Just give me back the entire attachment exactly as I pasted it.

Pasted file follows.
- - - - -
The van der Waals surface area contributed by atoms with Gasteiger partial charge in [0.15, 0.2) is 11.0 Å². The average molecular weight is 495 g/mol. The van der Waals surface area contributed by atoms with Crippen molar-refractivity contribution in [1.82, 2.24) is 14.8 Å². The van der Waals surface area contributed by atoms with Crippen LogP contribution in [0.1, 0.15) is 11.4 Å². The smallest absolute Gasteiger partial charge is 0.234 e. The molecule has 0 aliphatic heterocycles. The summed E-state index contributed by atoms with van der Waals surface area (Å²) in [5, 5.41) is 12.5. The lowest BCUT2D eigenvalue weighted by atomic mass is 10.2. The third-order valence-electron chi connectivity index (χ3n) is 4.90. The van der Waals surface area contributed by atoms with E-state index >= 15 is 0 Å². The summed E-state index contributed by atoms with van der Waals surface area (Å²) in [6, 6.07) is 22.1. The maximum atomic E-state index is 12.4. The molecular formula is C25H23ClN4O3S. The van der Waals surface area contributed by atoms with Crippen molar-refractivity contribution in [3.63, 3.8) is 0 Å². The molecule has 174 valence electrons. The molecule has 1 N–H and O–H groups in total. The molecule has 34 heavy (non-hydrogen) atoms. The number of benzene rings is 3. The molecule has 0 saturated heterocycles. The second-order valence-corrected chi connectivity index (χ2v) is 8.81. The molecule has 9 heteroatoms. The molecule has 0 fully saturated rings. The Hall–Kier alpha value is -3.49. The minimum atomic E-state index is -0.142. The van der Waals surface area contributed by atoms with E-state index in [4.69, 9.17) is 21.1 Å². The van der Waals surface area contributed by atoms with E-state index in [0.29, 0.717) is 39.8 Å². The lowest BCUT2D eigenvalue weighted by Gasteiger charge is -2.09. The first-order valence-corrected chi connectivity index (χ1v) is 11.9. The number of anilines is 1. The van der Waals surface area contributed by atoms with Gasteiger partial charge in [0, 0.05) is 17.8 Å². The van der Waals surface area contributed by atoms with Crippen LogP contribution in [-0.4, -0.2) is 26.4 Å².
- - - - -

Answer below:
The van der Waals surface area contributed by atoms with Gasteiger partial charge in [0.15, 0.2) is 11.0 Å². The average molecular weight is 495 g/mol. The van der Waals surface area contributed by atoms with Crippen molar-refractivity contribution in [1.82, 2.24) is 14.8 Å². The van der Waals surface area contributed by atoms with Crippen LogP contribution in [0.1, 0.15) is 11.4 Å². The smallest absolute Gasteiger partial charge is 0.234 e. The molecule has 0 aliphatic heterocycles. The summed E-state index contributed by atoms with van der Waals surface area (Å²) in [5, 5.41) is 12.5. The lowest BCUT2D eigenvalue weighted by atomic mass is 10.2. The third-order valence-electron chi connectivity index (χ3n) is 4.90. The van der Waals surface area contributed by atoms with E-state index >= 15 is 0 Å². The summed E-state index contributed by atoms with van der Waals surface area (Å²) in [6, 6.07) is 22.1. The maximum atomic E-state index is 12.4. The molecular formula is C25H23ClN4O3S. The van der Waals surface area contributed by atoms with Crippen molar-refractivity contribution in [3.63, 3.8) is 0 Å². The molecule has 174 valence electrons. The molecule has 1 N–H and O–H groups in total. The molecule has 34 heavy (non-hydrogen) atoms. The number of benzene rings is 3. The molecule has 0 saturated heterocycles. The second-order valence-corrected chi connectivity index (χ2v) is 8.81. The molecule has 9 heteroatoms. The molecule has 0 fully saturated rings. The Hall–Kier alpha value is -3.49. The minimum atomic E-state index is -0.142. The van der Waals surface area contributed by atoms with E-state index in [4.69, 9.17) is 21.1 Å². The van der Waals surface area contributed by atoms with E-state index in [0.29, 0.717) is 39.8 Å². The lowest BCUT2D eigenvalue weighted by Gasteiger charge is -2.09. The first-order valence-corrected chi connectivity index (χ1v) is 11.9. The number of anilines is 1. The van der Waals surface area contributed by atoms with Gasteiger partial charge in [0, 0.05) is 17.8 Å². The van der Waals surface area contributed by atoms with Crippen LogP contribution in [-0.4, -0.2) is 26.4 Å².